JWR Articles: Film/DVD - Immortal Beloved (Director/Writer: Bernard Rose) - August 2, 2005

Immortal Beloved

2 2
121 min.

Fantastical script skewers the master

As writer and director, Bernard Rose must take full responsibility for the fictions masquerading as fact in his treatment of Beethoven’s life and loves. Fortunately, the music, Jiri Hlupy’s production-design and Peter Suschitzky’s cinematography are of such outstanding quality that the film is still worth seeing even as its generosity with the truth stands in stark contrast to the magnificent sounds and stunning images that fill our ears and eyes.

From the opening “A,” morphing into an orchestra’s pre-concert warm-up, the vagaries begin: we hear French horns testing their Seventh Symphony’s cries only to move immediately into the Fifth. Beethoven (portrayed with lecherous vigour but not enough depth by Gary Oldman) dutifully expires, then, with the “Kyrie” from Missa Solemnis (conducted by Georg Solti and the London Symphony Orchestra who provide the bulk of the sturdy and convincing soundtrack) adding verisimilitude, we are given voice-over characterizations such as “They called him callous. [Beethoven] lived alone because he found no second self.” in order to set the stage for Schindler’s (Jeroen Krabbé, who comes across far too selfless than the man who had “Ami de Beethoven”-cards printed up after the funeral) discovery of the never-delivered letter to “The Immortal Beloved,” hidden away in the deceased’s personal effects.

Greedy brother Johann (Gerard Horan)—along for the search—bursts into hysterics when a second “last will” is also unearthed. It leaves his brother’s estate to the likewise identified “Immortal Beloved“—without further identification.

The facts differ: Beethoven’s will left his entire estate to his long-suffering nephew, Karl, who Beethoven took legal guardianship of when his other brother Kasper died. The courts only allowed this when it was proved that Karl’s mother (pregnant with him prior to her marriage) was not averse to populating her bed with a steady stream of suitors. Paul Morrissey’s film, Beethoven’s Nephew (cross-reference below), examines the same circumstances and comes up with a diametrically different explanation.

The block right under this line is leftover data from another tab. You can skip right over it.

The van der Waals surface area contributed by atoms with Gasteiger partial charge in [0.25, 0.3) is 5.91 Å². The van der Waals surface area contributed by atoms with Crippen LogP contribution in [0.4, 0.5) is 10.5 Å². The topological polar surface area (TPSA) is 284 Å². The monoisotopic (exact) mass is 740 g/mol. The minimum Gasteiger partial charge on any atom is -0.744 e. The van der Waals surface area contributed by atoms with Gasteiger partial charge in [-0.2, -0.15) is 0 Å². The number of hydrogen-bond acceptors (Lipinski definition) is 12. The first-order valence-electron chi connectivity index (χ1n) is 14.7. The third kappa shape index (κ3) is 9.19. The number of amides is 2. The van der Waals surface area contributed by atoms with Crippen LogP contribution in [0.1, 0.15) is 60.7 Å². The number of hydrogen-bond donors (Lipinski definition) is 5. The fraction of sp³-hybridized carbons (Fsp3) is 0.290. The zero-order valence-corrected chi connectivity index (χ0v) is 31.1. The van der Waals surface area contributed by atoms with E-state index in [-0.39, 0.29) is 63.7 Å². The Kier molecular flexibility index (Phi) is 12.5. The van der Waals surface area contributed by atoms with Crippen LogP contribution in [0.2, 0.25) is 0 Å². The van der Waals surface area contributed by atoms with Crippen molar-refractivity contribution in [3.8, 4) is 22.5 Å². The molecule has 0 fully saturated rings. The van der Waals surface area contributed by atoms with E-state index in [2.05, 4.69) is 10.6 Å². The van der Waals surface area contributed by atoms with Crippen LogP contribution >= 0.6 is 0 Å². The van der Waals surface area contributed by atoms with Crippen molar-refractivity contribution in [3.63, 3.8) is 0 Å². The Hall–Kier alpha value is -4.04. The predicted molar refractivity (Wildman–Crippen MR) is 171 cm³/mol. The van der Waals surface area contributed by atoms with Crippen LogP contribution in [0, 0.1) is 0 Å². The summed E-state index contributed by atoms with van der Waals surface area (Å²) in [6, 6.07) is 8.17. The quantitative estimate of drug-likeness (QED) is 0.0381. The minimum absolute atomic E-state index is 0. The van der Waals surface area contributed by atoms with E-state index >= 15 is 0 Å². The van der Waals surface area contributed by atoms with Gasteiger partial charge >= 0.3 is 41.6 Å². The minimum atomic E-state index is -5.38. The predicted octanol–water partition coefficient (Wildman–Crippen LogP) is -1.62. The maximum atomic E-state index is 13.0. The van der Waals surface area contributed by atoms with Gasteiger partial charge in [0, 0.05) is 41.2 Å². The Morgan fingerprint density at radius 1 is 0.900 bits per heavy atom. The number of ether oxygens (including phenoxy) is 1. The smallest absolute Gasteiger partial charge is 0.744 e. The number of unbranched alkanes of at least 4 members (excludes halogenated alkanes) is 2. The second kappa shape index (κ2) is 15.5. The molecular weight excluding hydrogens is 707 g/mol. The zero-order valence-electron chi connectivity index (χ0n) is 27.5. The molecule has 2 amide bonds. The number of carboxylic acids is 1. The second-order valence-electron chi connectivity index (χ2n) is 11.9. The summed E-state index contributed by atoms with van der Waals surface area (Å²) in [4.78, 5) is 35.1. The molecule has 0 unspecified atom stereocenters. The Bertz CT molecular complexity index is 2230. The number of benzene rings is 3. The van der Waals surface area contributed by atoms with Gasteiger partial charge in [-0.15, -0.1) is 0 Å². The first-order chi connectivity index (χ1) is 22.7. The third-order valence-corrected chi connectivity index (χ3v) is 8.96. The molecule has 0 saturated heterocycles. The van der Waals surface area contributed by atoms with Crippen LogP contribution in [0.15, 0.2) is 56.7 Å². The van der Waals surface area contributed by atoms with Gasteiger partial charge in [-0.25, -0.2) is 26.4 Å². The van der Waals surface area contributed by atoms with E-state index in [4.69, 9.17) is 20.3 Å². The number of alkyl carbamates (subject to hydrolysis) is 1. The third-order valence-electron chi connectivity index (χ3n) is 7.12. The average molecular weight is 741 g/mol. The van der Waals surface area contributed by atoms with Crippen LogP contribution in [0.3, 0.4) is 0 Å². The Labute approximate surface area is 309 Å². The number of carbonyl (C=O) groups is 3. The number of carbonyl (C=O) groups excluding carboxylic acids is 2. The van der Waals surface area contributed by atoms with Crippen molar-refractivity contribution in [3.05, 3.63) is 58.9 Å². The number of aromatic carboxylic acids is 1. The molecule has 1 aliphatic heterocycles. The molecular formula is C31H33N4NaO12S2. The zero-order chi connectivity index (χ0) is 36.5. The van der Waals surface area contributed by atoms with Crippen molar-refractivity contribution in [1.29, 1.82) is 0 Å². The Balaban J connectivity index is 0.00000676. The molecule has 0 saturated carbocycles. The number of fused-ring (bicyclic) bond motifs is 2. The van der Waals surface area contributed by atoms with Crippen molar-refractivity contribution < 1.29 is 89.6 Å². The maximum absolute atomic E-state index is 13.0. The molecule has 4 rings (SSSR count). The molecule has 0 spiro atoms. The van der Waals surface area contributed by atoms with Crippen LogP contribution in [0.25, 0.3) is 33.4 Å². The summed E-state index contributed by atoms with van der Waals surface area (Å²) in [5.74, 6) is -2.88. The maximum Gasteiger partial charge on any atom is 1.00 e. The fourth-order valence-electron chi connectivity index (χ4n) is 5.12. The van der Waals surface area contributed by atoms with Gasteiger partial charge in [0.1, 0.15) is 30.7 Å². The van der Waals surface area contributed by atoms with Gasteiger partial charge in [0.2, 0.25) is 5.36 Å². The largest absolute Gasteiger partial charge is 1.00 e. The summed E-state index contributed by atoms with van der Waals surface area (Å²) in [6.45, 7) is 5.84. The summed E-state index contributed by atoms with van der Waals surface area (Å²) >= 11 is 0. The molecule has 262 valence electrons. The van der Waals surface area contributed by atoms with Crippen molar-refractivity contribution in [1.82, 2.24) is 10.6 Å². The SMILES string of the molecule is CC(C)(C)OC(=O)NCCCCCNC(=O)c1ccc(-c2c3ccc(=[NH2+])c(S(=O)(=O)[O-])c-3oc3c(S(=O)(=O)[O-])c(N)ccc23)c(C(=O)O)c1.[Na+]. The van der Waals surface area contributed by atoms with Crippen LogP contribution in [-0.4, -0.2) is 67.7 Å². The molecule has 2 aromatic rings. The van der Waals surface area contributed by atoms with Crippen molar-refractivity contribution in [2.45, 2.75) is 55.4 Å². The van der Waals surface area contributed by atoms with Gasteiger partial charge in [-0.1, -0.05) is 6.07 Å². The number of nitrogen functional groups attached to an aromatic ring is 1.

But both films ignore one of the key players in the maestro’s life: Stephan von Breuning. This lifelong friend lived with Beethoven for a time, had the Violin Concerto dedicated to him and assisted with the re-writing of the libretto for Fidelio. Their relationship only cooled during the years that Karl was being brought-up by his famous uncle. When Breuning died (just months after his friend) the Heilingenstadt Testament was found amongst his papers—no one had heard of this incredible document (addressed to his brothers) until then.

But—like most fiction writers—Rose contents himself with using the facts he likes and sends us on a two-hour hunt for the only woman who, apparently, had truly captivated our greatest symphonist.

Through flashback and Schindler’s penance (“We couldn’t make his life tolerable so his last wish [revised will] must be granted.”) the three contestants—Anna Marie Erdody, Isabella Rossellini; Johanna Reiss, Johanna ter Steege; Giulietta Guicciardi, Valeria Golino—are tracked down and interrogated one-by-one. All have secrets to reveal and—in the case of the Contessa—a delicate bosom that amply serves to demonstrate Beethoven’s unbridled lust for the female form.

With such a vast catalogue, it was instructive that the “Adagio&rdquo from the “Emperor” Piano Concerto (Murray Perahia, solist) was chosen to be the musical and emotional glue. Its haunting opening is heard when Beethoven is further defamed by a nosy chambermaid in Karlsbad, again while we are shown the filth he lives in (with scores splashed helter skelter all over the floor—really!?) and finally the complete movement (the piano only appearing in this offering) as the letter to the Immortal Beloved is read.

Beethoven’s deafness, central to his character is dealt with unevenly. The notebooks abound, but the “hearing aids” are never introduced. He can’t hear well enough to conduct his own music in public (What happened at the rehearsals? Was it just stage fright that caused the winds to run amok “on the night?”) or teach, but with his head sideways on the lid (bringing an unintended chuckle from this ultimate playing-by-ear imagery) he manages to deliver a stellar rendition of the “Moonlight” Sonata’s opening.

However, most of the beautiful moments are destroyed when we learn through Beethoven’s dialogue that the “Kreutzer” Sonata is, in fact, the aural depiction of a carriage stuck in the mud. Rose misses again.

When the Ninth finally appears (despite a ludicrous scene where petulant Karl ridicules the “Ode to Joy” as a childish sign of impending madness), the power of the music transcends the script and validates the genius under study. Then, in the shot of the film, Beethoven is shown at one with the universe, his freedom assured and immortality secure. Not so for those who would have us accept their quaint fabrications. For them indeed, “The comedy is over.” JWR

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